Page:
More than 23,000 babies born in the United States in 2016 died before their first birthdays. Each death was tragic, but, taken as a whole, the number represents good news: The U.S. has one of the lowest infant mortality rates in the world, 5.8 deaths per 1,000 births. But that’s only part of the story. It turns out that infant mortality rates vary widely from state to state. Products of race and income, to be sure, but also products of location. When it comes to infant mortality, northeast states almost all have rates below 5 deaths per 1,000, in league with the wealthiest nations. In rural America those rates climb to 7, 8, and 9 per 1,000. On paper, Alabama and Mississippi look like developing nations.
The country data represented in the map below, which illustrates global parallels, comes from the Central Intelligence Agency’s World Factbook, which compiles average infant mortality rates for 225 countries and is current as of 2017. The states data is from the Centers for Disease Control and Prevention, and is current as of 2016. It is noteworthy that Vermont, with only 19 infant deaths in 2016, was literally without peer in the entire world. The closest nation was Japan, which has only two infant deaths per 1,000 children born.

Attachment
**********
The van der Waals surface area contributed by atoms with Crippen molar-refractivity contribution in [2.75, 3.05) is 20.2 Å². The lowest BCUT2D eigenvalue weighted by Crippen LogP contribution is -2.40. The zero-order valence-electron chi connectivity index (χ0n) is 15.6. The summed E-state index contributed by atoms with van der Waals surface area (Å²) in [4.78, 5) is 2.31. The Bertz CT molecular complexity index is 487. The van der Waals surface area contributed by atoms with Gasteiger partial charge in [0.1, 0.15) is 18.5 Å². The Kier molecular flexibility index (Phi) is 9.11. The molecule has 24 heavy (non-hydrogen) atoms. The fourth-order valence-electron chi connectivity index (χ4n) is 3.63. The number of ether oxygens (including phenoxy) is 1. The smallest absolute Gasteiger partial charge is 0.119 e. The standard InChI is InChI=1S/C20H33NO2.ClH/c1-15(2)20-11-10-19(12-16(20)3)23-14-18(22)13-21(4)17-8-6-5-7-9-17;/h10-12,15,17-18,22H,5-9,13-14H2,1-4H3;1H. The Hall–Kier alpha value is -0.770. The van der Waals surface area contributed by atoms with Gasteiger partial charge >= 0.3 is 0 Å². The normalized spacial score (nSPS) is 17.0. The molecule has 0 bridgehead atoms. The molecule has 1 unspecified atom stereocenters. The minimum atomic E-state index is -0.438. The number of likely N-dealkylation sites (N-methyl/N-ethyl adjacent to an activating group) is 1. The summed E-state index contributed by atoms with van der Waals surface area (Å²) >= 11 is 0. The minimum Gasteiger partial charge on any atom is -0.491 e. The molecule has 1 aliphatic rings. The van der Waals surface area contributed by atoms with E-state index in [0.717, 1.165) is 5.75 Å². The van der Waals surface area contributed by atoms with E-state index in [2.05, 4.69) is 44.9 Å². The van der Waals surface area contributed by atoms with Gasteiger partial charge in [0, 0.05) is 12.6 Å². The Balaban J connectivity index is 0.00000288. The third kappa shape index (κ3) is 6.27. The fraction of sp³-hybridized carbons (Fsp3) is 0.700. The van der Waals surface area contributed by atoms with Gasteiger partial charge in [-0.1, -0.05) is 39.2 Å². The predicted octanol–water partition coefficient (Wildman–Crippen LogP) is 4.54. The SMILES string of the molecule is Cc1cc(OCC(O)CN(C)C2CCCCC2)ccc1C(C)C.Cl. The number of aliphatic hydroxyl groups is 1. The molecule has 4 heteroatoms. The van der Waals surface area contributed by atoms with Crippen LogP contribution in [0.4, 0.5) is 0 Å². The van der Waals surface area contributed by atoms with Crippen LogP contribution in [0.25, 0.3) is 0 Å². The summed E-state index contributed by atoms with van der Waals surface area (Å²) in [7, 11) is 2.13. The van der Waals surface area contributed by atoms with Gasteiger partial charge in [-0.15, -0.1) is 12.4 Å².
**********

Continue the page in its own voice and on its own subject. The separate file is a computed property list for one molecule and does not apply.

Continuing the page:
Scientists have long noticed that infant death rates are highest in rural areas and lowest in large urban communities. Minorities fare even worse—in rural areas, black babies are twice as likely to die before their first birthdays as white or Hispanic babies. Studies suggest at least some of these inequalities can be chalked up to socioeconomics. Mothers living in rural and minority communities tend to have less access to healthcare, less information about how to stay healthy while pregnant, and fewer funds to pay for medical interventions. The non-profit Save The Children highlighted these and other inequalities found in rural communities in a recent report.
“In order to reduce infant deaths…states need to address racial and ethnic disparities disadvantaging black children in both rural and urban areas,” according to the report. “Further, solutions must be highly contextualized to address the differences in direct and underlying causes of infant death in urban and rural areas. No baby should die from a preventable cause.”